At times I feel a reticence around activism, mainly due to the kinds of social or personal conversation it can ignite and whether it’s possible to approach that respectfully while still allowing for all our different stories, experiences and priorities (Notes One). But then, what if – while we all see things our own way – what matters to us is all truly important and needs addressing?
What if all these things really shouldn’t be pushed aside as the world ploughs on as it has been? In all areas of life, improvements could be made, understanding deepened, and values brought to better effect (Notes Two). Which brings us back round to some form of activism: seeing the need for change and believing in it enough to take action in words or deeds.
We all have areas of deeper or broader insight: things we’ve encountered, looked into and come to see the importance of. We each see things our own unique way and, those perspectives having arisen out of all the moments of our lives, they’re often deeply felt. Presumably, everyone has such concerns? And, despite all life’s pressures and conflicting agendas, what if it all matters?
Surely, it’s a question of how we go about things? How we’re navigating conversations with people who don’t see things as we do. Because, looking at communication as a landscape (Notes Three), any sharing of concerns or changing of minds is going to be a journey. Is this to be a route march though, or more a companionable walk where we’re discussing the view and our thoughts about how things are playing out?
As, depending on the positions people hold in that landscape and the roles they’re having to play, their views of life there will likely be quite different. While we might hope others will see where we’re coming from and feel inspired to see the world a little more through our eyes, conceivably we’re all feeling exactly the same way?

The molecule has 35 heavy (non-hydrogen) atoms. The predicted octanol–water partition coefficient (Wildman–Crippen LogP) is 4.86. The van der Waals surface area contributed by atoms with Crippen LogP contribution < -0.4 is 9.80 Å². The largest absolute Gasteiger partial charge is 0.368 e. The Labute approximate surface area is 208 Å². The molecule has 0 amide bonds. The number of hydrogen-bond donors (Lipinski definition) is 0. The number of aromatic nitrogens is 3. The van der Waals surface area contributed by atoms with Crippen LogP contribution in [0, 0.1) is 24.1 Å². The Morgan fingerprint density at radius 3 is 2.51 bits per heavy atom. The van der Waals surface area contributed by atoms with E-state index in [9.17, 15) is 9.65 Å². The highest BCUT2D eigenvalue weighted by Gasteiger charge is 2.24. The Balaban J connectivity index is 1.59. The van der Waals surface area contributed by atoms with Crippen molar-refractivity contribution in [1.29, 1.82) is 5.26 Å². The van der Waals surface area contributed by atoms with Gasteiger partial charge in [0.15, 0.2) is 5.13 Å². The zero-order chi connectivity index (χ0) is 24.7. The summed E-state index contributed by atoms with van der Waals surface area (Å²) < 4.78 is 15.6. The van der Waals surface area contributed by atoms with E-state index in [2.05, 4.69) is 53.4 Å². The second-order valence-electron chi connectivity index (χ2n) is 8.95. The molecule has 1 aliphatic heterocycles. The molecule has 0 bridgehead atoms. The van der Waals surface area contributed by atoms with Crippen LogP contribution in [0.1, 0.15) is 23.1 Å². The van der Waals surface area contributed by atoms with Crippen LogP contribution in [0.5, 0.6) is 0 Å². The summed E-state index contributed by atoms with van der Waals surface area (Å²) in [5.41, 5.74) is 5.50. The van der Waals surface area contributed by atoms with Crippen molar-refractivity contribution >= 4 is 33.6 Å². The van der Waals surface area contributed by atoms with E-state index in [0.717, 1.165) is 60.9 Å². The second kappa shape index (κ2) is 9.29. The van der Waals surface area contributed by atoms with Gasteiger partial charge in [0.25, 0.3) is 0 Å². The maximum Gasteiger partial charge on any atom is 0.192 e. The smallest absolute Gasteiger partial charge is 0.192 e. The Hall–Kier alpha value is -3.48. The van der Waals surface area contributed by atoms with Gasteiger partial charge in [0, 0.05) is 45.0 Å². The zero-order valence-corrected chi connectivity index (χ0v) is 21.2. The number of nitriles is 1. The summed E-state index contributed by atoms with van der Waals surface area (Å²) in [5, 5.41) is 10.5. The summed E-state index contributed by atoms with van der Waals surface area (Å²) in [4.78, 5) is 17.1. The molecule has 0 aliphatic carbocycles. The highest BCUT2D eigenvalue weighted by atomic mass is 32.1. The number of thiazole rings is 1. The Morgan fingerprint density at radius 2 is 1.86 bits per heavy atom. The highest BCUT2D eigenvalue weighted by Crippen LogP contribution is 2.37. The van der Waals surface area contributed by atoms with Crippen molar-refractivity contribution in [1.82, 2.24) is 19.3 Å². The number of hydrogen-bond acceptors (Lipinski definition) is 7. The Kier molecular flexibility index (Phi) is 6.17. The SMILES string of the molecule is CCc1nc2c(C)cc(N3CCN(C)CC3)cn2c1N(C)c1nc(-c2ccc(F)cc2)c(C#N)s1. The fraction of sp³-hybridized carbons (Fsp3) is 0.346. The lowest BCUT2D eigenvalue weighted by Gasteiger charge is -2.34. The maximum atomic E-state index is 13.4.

Could we not somehow bring people around the same table without it being an aggressively exclusive place? Could we listen to each other’s concerns without one cancelling out the other? If everything’s essential in its own way, pitting one set of concerns against another must risk us not getting much further than simply resenting others for not truly hearing what we’re saying.
And then, in a world where everything arguably needs improving, it can easily feel like there’s too much to care about and few avenues for resolving them. Maybe, because paths aren’t yet there, we feel unable to care as much as we’d like or take on these additional areas of concern. It’s difficult to live in a world where everything’s imperfect and it all matters (Notes Four).
It does seem, though, that we do want to understand things and make them better. It’s just hard to care so much, and to know where to start or how to proceed. Hopefully we’ll find that space within society where conversations and coordination can happen.
Notes and References:
Note 1: Can others join you?
Note 1: Pick a side, any side
Note 2: Right to question and decide
Note 2: Can we reinvigorate how we’re living?
Note 2: Working through mind & society
Note 2: Making adjustments
Note 3: Who should we trust?
Note 3: The power of understanding
Note 4: Does anything exist in isolation?
Note 4: True words spoken in jest
Note 4: Dealing with imperfection
Related to this, The sense of having a worldview explored ideas around the bigger picture we each carry in mind.